Downstairs Theatre, Belvoir St Theatre
October 30, 2018

A young woman walks down the street, shell-shocked, having just received some terrible news. She briefly marvels at how, inexplicably, life seems to be continuing as normal. For Sister, tragedy has infected this previously unremarkable day, turning her world upside down and inside out. How can it be that people are going about their business as usual when everything has come crashing down around her?

Zahra Newman in random. Photo © Daniel Boud 

random comes to Belvoir’s Downstairs Theatre after touring in 2010, and what a potent piece of theatre it remains. In this play by debbie tucker green (who deliberately spells her name without capitals), lucidly directed by Leticia Cáceres, the brilliant Zahra Newman effortlessly portrays four members of an Afro-Caribbean family in London: Mother, Father, Sister and Brother. With a runtime of just 50 minutes, green layers detail upon detail in this compassionate portrait of a family, taking us through the mundane rhythms of their day-to-day life until it is horribly interrupted by a random act of violence.

Written in 2008 as a response to the highly politicised subject of knife crime in London, green cuts through all the hot air by grounding her play in the domestic sphere, reminding us of the very real lives at stake. She bestows on this family her warm and considered gaze, perfectly establishing the teasing relationship between Sister and Brother, the affectionate patience of Mother, and the taciturn nature of Father. Aided by Rachel Burke’s seamless lighting and Jacob Nash’s unadorned set, Newman moves between each character like quicksilver. Adept at both comedy and tragedy, her performance is subtle, unselfconscious and entirely giving, suggesting the rich interior lives of each family member.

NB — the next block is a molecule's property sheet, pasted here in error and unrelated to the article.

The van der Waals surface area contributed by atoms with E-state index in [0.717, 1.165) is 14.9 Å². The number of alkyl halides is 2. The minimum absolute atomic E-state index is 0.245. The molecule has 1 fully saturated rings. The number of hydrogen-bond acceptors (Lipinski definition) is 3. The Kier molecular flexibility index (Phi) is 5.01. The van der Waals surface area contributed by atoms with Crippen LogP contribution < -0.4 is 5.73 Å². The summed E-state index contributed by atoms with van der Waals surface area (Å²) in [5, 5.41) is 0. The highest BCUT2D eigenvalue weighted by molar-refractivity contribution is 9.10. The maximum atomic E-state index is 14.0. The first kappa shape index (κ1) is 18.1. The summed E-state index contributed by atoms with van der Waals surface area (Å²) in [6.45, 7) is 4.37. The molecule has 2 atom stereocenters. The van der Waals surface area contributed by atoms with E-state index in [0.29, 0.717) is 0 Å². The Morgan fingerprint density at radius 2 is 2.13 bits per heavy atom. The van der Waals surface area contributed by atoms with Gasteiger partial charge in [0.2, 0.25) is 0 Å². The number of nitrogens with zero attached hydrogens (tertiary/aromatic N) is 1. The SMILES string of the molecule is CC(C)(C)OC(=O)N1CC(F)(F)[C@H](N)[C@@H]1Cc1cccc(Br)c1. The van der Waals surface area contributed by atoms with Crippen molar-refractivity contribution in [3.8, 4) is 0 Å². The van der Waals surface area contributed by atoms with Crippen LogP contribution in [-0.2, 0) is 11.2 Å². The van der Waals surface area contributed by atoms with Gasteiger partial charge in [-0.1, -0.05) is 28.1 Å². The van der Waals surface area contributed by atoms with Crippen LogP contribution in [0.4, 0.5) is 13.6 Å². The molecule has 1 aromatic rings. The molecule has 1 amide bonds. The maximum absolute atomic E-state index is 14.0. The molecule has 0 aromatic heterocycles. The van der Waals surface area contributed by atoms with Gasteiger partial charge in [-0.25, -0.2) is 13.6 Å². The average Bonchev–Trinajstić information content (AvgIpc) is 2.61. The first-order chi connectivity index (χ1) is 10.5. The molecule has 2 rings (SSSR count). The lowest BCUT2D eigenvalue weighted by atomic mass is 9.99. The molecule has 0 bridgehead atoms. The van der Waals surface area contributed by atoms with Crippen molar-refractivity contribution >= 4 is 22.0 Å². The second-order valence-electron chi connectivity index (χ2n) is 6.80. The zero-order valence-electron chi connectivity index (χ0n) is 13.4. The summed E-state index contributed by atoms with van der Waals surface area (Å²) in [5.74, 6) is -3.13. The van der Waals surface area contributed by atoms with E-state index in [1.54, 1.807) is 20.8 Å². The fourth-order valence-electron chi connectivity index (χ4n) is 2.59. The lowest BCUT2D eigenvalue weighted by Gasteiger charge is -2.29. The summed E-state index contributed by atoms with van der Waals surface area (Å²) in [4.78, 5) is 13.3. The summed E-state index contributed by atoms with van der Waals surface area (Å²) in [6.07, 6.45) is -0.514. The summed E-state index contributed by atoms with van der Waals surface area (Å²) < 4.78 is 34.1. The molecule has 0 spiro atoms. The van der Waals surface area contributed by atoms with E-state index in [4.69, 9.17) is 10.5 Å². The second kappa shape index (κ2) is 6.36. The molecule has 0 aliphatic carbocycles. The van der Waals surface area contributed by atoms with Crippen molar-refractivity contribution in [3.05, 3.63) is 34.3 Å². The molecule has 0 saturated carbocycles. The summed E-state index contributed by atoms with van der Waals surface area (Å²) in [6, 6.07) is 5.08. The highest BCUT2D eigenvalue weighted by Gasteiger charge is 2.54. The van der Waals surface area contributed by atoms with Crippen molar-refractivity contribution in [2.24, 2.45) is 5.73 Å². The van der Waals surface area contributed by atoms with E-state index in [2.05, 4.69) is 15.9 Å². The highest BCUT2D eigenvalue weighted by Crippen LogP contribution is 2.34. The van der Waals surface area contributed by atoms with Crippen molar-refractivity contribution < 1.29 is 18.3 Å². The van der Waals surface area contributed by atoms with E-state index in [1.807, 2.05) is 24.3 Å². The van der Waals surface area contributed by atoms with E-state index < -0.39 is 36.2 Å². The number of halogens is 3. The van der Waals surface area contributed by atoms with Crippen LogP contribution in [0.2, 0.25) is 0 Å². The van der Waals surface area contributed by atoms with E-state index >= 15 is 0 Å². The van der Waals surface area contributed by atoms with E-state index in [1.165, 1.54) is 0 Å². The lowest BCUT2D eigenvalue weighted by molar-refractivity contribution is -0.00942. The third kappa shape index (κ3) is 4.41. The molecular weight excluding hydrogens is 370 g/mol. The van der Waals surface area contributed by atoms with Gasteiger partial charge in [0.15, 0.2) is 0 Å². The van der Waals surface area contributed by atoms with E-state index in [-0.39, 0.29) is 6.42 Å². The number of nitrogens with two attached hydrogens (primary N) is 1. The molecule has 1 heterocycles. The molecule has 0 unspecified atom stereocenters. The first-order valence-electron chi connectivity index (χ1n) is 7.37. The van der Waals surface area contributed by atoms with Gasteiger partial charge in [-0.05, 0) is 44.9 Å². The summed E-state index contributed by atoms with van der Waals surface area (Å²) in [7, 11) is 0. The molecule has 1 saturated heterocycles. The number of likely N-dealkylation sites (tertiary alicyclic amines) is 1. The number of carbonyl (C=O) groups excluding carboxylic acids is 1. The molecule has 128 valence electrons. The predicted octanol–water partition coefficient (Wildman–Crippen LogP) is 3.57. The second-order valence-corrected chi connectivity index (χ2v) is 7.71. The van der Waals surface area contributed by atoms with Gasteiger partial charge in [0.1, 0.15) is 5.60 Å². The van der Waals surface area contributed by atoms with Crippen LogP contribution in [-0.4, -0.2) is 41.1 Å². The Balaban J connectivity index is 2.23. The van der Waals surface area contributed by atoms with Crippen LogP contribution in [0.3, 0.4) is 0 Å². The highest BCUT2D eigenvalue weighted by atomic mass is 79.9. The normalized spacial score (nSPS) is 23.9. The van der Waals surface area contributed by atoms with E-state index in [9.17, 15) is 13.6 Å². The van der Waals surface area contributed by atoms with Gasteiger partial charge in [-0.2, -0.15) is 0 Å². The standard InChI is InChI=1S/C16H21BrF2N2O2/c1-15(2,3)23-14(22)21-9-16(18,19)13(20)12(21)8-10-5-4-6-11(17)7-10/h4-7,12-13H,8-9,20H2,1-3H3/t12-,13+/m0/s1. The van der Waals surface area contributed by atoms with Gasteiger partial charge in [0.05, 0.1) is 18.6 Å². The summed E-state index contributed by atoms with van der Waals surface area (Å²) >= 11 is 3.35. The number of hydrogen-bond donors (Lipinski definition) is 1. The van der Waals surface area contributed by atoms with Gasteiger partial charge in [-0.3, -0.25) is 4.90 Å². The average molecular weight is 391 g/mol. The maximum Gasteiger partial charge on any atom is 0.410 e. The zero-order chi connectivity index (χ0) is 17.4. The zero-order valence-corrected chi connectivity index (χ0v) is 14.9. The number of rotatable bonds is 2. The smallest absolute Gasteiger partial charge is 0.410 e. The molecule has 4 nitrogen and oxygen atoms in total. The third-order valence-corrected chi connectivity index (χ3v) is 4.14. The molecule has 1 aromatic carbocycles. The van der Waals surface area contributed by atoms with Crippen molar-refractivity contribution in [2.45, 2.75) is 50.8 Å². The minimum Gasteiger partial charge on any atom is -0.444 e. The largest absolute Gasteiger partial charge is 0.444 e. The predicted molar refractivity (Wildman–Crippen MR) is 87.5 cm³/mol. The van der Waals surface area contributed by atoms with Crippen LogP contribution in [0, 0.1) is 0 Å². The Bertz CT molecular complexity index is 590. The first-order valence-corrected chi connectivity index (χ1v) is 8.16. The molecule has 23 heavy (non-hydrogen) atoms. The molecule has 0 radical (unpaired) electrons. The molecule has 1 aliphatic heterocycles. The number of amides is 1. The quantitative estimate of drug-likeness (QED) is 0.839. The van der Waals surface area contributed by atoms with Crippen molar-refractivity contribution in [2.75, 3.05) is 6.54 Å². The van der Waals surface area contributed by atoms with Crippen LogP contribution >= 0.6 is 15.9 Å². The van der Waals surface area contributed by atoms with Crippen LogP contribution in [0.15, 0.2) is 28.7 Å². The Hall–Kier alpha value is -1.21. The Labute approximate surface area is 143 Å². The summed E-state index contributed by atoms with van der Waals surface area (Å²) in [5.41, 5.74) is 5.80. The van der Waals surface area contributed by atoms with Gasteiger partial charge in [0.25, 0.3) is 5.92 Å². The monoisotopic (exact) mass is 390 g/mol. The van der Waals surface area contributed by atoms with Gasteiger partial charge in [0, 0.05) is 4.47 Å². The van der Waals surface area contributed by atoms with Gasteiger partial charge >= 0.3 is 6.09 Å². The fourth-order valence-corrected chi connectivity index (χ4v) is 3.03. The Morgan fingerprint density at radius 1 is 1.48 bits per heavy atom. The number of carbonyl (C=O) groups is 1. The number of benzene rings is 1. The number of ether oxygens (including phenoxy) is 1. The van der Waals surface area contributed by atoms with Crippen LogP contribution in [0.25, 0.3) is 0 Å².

Zahra Newman in random. Photo © Daniel Boud 

Green’s script is a lean thing, without a wasted word, and it’s threaded through with detail to rip the heart out. Time and again you are struck by how astutely human nature has been rendered onstage, and how closely grief can follow joy. How true to life it is when the family recoil at the oddness of the police inviting them to have a cup of tea in their home. And how moving when Mother, distraught at receiving such horrible news, still experiences pride at Daughter’s mistrust of these interlopers. Beautifully sharp turns of phrase also lodge in the mind, as when Daughter describes a group of grief-struck onlookers as “brazen baby women”, or when Mother lays out the family credo, “Never trouble trouble until trouble troubles you.” As the play reaches its climax, speech becomes almost poetic in its intensity, as if mere words are insufficient to express their depth of feeling.

Zahra Newman in random. Photo © Daniel Boud 

What begins as a vivid day in the life thus gives way to a keen dissection of grief. Mundane things become important reminders of another’s bodily existence, poignantly captured in the play’s concluding moments as Sister remarks on the quietness of a house that was earlier so full of life. Sorrow clings to everything, the walls heavy with it, and the audience greets it all with a similar silence.

random is at Belvoir until November 11